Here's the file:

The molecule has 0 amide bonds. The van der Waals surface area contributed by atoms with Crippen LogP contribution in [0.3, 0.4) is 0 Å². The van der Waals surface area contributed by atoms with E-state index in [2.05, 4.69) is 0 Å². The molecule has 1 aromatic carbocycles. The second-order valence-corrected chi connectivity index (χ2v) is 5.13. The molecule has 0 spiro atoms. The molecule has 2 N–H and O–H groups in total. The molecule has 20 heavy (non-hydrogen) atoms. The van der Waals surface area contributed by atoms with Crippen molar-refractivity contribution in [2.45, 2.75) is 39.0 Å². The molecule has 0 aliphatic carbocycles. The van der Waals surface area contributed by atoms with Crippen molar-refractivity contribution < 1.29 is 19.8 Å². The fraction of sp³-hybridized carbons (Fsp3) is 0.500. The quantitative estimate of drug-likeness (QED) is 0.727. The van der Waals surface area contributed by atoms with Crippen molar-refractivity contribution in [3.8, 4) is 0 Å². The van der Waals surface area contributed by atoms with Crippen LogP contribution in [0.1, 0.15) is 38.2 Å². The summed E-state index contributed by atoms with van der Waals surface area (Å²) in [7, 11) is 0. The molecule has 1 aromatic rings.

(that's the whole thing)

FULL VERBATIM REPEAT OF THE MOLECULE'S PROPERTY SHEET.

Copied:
The molecule has 0 amide bonds. The van der Waals surface area contributed by atoms with Crippen LogP contribution in [0.3, 0.4) is 0 Å². The van der Waals surface area contributed by atoms with E-state index in [2.05, 4.69) is 0 Å². The molecule has 1 aromatic carbocycles. The second-order valence-corrected chi connectivity index (χ2v) is 5.13. The molecule has 0 spiro atoms. The molecule has 2 N–H and O–H groups in total. The molecule has 20 heavy (non-hydrogen) atoms. The van der Waals surface area contributed by atoms with Crippen molar-refractivity contribution in [2.45, 2.75) is 39.0 Å². The molecule has 0 aliphatic carbocycles. The van der Waals surface area contributed by atoms with Crippen molar-refractivity contribution < 1.29 is 19.8 Å². The fraction of sp³-hybridized carbons (Fsp3) is 0.500. The quantitative estimate of drug-likeness (QED) is 0.727. The van der Waals surface area contributed by atoms with Crippen molar-refractivity contribution in [3.8, 4) is 0 Å². The van der Waals surface area contributed by atoms with Crippen LogP contribution in [0.1, 0.15) is 38.2 Å². The summed E-state index contributed by atoms with van der Waals surface area (Å²) in [7, 11) is 0. The molecule has 1 aromatic rings.